House Republicans added a provision to a spending bill that would bar funds for the IRS to enforce the law prohibiting churches and other nonprofits from endorsing political candidates.
The House Appropriations subcommittee on Financial Services and General Government approved the spending measure, which funds the Treasury Department, Judiciary and other agencies, on Thursday.
"None of the funds made available by this Act may be used by the Internal Revenue Service to make a determination that a church, an integrated auxiliary of a church, or a convention or association of churches is not exempt from taxation for participating in, or intervening in, any political campaign on behalf of (or in opposition to) any candidate for public office unless," the provision reads.
The provision is among several designed to "address underperformance and previous poor management and decision-making at the IRS," according to a House Appropriations Committee release.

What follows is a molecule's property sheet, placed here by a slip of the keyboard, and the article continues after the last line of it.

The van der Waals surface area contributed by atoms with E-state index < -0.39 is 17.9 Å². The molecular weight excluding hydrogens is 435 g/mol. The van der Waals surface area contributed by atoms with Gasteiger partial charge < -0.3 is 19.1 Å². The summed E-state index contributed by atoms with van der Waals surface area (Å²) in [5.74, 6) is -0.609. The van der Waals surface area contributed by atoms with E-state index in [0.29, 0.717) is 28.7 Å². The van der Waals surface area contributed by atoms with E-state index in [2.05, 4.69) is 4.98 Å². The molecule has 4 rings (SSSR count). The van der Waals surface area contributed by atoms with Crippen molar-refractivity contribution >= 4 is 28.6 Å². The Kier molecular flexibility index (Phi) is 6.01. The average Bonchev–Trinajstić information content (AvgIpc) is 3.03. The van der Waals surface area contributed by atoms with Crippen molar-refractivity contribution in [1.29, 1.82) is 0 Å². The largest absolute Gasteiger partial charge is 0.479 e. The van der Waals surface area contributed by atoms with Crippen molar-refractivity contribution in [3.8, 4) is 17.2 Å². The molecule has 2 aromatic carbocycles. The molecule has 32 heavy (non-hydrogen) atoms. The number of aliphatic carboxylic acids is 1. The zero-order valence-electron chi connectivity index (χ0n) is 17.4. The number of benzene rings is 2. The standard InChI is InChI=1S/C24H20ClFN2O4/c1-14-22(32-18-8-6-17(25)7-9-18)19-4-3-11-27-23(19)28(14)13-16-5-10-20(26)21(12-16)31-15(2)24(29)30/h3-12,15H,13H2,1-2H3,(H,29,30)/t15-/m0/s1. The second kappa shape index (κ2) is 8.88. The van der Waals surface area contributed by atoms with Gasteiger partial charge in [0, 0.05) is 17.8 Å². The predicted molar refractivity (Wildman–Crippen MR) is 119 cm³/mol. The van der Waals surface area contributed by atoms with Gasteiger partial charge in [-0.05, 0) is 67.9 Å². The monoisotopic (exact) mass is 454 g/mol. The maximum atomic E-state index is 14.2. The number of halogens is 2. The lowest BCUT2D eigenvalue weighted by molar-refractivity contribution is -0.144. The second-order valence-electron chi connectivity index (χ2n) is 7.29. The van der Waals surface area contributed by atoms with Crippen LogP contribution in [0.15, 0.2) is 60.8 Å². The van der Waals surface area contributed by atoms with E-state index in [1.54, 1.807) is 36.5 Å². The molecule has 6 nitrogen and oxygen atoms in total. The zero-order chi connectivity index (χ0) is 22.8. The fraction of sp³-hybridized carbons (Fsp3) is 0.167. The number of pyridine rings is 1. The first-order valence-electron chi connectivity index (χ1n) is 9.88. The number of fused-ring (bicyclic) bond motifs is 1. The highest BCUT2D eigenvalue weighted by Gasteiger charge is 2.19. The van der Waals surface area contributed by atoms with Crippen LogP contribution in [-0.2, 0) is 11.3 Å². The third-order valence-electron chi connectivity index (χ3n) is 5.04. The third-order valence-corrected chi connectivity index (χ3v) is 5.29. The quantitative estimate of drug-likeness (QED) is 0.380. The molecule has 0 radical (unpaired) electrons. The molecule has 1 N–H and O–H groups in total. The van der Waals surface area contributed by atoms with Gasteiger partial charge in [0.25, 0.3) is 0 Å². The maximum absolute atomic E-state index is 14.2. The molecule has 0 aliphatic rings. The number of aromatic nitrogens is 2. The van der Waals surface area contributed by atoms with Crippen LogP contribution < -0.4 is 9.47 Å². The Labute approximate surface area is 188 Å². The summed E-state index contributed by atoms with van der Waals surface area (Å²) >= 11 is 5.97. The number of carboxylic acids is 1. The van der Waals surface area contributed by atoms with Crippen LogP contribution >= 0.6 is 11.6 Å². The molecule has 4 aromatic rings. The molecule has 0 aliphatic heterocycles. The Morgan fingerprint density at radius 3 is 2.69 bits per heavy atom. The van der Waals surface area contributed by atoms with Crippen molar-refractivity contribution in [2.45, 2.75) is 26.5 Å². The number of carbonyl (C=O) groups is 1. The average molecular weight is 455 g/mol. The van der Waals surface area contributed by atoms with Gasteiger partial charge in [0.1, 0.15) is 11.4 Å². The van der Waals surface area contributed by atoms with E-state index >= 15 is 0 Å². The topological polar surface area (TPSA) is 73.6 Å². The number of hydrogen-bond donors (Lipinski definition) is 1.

The IRS is among the federal agencies hit the hardest by the spending cuts laid out in the Financial Services and General Government Appropriations bill. Under the proposed cuts, the IRS would see $149 million drop in its budget.
The overall spending bill totals about $20.23 billion — $1.28 billion less than current level spending and $2.48 billion below what the White House requested for those departments.
The IRS restriction comes more than a month after Trump signed an executive order easing enforcement of a tax code provision that prohibits churches and religious organizations from backing or opposing political candidates and parties.
Religious groups have long claimed that the tax code provision, known as the Johnson Amendment, violates their First Amendment rights to free speech.